JDK:The book is divided into Before and After chapters. Did you write the book following the linear time and then mix the chapters, or did you write the book in the way it is published, with the two timelines intermixed by writing a chapter on one time line and then the other?

KCG:Early drafts were written linearly, but I realized that if I wanted the central mystery to be “What happened to Transom Shultz?” I couldn’t have him disappear on page 200! It needed to happen much earlier. I eventually settled on the Before and After structure, but honestly, the structure was hands-down the hardest part of writing this novel. I kept reading books in this genre to learn how successful authors handled mysteries, but it took me a long time to get it right.

JDK:I read somewhere that you write before your family wakes up in the morning. The challenge for most writers is actually finding uninterrupted time to focus entirely on what they are writing. I frequently find myself suddenly struck by a brilliant little nugget when I'm trapped in a social circumstance and unable to break away to flush out the idea. Would you share how you have structured your time for writing and how you deal with inspiration at the most “inconvenient" times?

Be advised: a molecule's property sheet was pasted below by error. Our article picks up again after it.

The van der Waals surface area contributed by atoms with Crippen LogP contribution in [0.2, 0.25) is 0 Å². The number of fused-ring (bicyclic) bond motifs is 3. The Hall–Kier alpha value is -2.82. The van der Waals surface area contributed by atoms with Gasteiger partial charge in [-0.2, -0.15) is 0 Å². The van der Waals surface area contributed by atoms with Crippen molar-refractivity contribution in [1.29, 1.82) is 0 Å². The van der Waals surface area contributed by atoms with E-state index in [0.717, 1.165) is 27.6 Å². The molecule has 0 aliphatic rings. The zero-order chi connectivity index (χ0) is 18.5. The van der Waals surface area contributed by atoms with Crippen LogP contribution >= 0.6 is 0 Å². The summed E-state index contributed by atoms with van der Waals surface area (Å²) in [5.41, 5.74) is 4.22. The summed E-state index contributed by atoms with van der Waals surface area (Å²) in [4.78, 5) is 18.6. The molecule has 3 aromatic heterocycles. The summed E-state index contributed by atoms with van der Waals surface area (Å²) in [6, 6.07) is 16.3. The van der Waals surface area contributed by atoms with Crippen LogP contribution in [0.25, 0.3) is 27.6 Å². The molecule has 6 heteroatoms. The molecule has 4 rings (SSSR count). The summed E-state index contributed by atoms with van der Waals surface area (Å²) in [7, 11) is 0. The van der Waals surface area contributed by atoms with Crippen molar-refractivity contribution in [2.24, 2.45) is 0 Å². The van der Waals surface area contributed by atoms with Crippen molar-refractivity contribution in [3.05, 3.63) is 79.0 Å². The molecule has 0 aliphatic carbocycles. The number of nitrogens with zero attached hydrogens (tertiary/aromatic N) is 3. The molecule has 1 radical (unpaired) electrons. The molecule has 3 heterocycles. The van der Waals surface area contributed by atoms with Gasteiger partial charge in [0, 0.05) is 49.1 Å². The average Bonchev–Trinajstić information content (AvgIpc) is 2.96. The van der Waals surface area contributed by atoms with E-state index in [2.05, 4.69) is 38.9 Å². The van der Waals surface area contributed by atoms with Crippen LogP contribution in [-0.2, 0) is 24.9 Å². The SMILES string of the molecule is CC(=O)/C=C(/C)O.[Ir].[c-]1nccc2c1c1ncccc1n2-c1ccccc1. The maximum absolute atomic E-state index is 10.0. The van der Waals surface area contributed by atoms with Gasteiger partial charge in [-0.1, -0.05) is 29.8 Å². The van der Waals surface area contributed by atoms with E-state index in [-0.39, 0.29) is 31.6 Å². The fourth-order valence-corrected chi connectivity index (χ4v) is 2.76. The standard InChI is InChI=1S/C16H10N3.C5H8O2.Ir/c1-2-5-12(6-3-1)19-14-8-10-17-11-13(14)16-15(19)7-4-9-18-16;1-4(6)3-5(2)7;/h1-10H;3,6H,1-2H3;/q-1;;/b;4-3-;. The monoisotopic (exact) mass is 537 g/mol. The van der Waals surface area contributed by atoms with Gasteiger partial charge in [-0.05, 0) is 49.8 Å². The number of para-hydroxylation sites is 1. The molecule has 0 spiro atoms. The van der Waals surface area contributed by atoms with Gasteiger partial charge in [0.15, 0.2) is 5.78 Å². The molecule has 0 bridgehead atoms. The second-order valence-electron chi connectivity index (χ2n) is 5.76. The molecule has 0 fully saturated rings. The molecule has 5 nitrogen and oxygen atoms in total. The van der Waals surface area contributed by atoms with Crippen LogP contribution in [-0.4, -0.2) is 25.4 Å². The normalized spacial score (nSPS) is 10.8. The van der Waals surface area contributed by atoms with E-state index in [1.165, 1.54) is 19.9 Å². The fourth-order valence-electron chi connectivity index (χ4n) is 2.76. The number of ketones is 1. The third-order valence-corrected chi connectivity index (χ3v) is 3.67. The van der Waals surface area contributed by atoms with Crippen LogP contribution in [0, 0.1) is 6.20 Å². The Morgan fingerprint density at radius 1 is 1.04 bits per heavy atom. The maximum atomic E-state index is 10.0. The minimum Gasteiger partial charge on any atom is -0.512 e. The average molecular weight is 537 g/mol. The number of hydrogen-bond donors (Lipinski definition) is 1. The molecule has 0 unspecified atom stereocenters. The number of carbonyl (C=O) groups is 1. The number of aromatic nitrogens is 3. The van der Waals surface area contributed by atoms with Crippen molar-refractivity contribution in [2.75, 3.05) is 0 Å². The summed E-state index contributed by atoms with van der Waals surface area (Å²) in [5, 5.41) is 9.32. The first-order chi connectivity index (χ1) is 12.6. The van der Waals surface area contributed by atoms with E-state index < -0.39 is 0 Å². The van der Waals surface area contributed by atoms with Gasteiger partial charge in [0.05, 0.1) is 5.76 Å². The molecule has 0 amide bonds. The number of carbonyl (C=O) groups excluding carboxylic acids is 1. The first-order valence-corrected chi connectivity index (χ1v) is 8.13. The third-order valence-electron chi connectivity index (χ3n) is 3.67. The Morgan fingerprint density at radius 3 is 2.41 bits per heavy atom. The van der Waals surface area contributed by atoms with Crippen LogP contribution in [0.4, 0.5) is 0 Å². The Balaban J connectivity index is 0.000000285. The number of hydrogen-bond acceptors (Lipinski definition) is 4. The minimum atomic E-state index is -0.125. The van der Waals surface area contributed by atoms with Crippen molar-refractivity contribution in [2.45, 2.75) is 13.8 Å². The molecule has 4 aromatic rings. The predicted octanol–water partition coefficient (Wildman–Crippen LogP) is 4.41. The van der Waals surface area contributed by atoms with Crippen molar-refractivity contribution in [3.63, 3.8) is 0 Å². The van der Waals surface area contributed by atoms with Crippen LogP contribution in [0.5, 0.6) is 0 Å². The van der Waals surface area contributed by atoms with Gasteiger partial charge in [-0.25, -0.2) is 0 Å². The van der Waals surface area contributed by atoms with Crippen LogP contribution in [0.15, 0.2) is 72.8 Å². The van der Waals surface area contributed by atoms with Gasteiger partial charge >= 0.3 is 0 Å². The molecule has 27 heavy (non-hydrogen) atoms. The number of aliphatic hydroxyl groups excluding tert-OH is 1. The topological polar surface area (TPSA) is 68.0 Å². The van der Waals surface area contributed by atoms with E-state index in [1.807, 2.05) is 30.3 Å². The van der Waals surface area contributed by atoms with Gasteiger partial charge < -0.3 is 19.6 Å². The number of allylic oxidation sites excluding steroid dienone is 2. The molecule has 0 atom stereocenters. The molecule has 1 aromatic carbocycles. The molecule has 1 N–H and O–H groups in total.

KCG:You’re right. I do write mostly in the morning, before my family wakes up. I’m a homeschooling mom, so my kids are with me all day, every day. They like to talk to me A LOT, which is great, but it also makes it almost impossible to concentrate during the twelve hours that I’m with them each day. As far as actual writing, early morning is what works for me. I do get quiet windows here and there, and I try to make the most of them. I think about my writing a lot when I’m in the woods, and as a family, we try to be there a lot. So, sometimes I’m envisioning a scene or tweaking aspects of a character while the kids are bouldering or running down the trail. I also drive in silence if I’m alone, and I get some good mental work done then, too.